“I am so!…You are not!…I am so!…You are not!…”

Article 6 in this Volume VII was about “Keystone Kops”. An April 3rd report from the nation’s capital related the childish confrontation between the F.B.I. and the Coast Guard during a mock terrorist attack off the coast of Connecticut last year. Here’s some of the April 3rd report that we quoted:

“‘The F.B.I. and the Coast Guard both want the ability to respond to terrorist threats in the maritime area,’ the report says. ‘Unless such differences over roles and authorities are resolved, the response to a maritime incident could be confused and potentially dangerous.’…

“The inspector general’s report says the rivalry between the F.B.I. and the Coast Guard teams is so great that during a training exercise last year in Connecticut, which featured a mock terrorist attack on a ferry, the F.B.I. repeatedly blocked the Coast Guard’s efforts, saying the F.B.I. was the lead federal agency.

“In response, the report says, the Coast Guard ‘changed the scenario to circumvent the F.B.I.’s lead federal agency role’.”

We saw some humor in that cat fight and that was the reason for the “Keystone Kops” title. The US Department of Justice didn’t see it that way, however. A 117-page report entitled “The Federal Bureau of Investigation’s Efforts to Protect the Nation’s Seaports” was released by the Department in March of this year and revealed, among other shortcomings, the Bureau’s failure to assess the threat of terrorists smuggling a weapon of mass destruction in a shipping container aboard ship. In this month’s issue of “MARINE DIGEST & Cargo Business News” an analysis of that lengthy report, aptly titled “Shipshape?”, is a thorough review of the Justice Department’s critique. So just pick up a copy of the MARINE DIGEST and save yourself a lot of reading time.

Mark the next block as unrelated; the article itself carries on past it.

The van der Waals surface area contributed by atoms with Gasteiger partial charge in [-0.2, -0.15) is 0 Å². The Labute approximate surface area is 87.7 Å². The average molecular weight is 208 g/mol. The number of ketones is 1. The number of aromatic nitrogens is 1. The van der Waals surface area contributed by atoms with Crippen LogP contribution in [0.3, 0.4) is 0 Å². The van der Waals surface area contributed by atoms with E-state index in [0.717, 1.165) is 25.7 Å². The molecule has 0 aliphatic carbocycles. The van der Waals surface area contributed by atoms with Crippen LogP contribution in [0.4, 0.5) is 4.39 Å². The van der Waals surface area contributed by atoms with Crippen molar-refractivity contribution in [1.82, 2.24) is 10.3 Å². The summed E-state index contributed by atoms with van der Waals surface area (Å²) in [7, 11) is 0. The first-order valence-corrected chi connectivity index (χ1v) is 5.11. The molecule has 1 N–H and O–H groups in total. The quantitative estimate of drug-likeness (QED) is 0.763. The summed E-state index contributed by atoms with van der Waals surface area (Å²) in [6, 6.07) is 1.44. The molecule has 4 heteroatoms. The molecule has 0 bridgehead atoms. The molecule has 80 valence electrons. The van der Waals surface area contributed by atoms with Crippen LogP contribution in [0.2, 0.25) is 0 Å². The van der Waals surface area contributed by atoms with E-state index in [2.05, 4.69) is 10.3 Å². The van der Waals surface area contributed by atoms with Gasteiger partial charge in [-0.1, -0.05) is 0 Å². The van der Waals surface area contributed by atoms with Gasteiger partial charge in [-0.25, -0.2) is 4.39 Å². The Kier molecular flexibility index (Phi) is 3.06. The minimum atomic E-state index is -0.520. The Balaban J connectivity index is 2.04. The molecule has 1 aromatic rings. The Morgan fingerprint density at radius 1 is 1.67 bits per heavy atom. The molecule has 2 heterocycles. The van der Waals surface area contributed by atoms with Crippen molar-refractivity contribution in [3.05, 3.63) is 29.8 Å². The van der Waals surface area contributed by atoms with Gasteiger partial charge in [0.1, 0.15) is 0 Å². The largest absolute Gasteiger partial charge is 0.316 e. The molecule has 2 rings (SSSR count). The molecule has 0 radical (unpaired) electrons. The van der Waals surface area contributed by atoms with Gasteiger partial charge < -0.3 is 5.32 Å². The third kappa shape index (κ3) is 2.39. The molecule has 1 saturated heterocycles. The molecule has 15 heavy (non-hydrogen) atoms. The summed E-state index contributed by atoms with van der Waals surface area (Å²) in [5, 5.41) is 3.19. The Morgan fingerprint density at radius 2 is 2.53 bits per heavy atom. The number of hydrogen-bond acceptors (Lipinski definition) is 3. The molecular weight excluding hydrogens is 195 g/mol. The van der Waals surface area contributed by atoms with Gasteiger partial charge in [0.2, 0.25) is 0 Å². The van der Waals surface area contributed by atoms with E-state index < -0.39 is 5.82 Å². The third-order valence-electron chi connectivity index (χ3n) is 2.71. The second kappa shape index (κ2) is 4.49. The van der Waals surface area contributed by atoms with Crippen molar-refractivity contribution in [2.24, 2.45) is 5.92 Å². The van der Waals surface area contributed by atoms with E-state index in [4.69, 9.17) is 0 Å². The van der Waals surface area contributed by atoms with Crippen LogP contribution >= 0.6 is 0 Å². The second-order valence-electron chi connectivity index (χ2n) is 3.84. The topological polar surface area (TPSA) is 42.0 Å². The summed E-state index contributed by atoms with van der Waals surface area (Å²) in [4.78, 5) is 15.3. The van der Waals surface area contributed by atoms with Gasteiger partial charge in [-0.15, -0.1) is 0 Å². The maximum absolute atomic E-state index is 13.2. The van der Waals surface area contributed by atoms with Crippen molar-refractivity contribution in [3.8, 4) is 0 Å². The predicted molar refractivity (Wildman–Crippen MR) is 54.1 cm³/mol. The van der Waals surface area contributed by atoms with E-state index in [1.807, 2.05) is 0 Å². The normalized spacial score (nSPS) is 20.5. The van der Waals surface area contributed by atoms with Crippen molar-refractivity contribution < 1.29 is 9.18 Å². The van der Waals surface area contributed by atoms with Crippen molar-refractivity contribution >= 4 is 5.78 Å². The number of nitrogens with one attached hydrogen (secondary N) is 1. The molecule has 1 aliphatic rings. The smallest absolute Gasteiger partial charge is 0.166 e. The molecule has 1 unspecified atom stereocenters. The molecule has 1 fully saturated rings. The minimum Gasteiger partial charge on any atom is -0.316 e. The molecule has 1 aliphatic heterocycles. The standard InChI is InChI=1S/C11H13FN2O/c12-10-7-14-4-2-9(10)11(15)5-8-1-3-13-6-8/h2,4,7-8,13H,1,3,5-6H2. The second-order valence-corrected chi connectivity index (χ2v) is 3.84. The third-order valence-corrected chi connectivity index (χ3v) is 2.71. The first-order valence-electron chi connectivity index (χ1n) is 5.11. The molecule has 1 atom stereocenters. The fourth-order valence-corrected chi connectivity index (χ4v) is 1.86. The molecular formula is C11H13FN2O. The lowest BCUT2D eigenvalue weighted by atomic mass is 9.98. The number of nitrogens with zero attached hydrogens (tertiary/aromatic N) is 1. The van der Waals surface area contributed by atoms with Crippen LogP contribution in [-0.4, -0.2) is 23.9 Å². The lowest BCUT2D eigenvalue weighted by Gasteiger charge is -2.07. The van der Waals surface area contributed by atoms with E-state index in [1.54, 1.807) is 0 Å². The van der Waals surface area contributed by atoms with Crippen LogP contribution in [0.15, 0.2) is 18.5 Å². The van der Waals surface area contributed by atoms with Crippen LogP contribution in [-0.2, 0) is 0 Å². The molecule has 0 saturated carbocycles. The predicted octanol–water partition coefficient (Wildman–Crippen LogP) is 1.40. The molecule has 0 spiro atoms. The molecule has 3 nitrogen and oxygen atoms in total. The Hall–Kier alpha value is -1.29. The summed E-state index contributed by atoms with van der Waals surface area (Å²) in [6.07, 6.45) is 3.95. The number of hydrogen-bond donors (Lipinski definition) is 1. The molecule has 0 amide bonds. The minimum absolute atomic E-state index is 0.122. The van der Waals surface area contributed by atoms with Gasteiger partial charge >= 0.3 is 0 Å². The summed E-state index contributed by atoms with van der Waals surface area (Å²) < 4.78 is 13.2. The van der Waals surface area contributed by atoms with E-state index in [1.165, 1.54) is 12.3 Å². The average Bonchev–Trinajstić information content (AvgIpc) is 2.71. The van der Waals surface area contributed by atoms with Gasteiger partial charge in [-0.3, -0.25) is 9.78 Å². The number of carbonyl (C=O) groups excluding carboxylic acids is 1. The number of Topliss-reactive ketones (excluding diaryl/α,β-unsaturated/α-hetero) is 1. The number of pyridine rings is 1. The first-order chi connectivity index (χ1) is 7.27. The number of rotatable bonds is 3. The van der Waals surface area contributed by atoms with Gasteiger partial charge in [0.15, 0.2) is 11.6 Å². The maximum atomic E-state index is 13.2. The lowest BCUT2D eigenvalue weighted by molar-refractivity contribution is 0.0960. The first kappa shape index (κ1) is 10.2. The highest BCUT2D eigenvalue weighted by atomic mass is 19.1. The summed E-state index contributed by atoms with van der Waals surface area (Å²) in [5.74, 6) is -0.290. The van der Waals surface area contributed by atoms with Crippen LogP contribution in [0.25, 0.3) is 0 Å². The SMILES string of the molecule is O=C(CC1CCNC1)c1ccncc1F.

The report notes, the DIGEST tells us, that, “the risk of maritime terrorism is equal to or greater than the risk of terrorism involving civilian aviation.” The report also adds that, “Although the United States has placed much attention on better securing civilian aviation since 2001, seaports remain largely at risk.”

The report acknowledges that although the FBI faces a difficult challenge, “It has neither conducted nor reviewed a threat assessment that indicates where seaports and the maritime domain rank among the tactics and likely targets of terrorists.” The Department found instead that the FBI focused on just two potential terrorist tactics: attacks by scuba divers or combat swimmers and infiltration of the US by various maritime methods. “We are concerned that the FBI may not be devoting its intelligence resources to assessing high-risk maritime areas”, the Department said, and added that, “None of the FBI’s intelligence reports assessed the threat and risk of terrorists smuggling a WMD in a shipping container aboard a cargo ship.”

What risk, you ask? If you haven’t done so, read Robert Pfriender’s book, “No Place to Run”.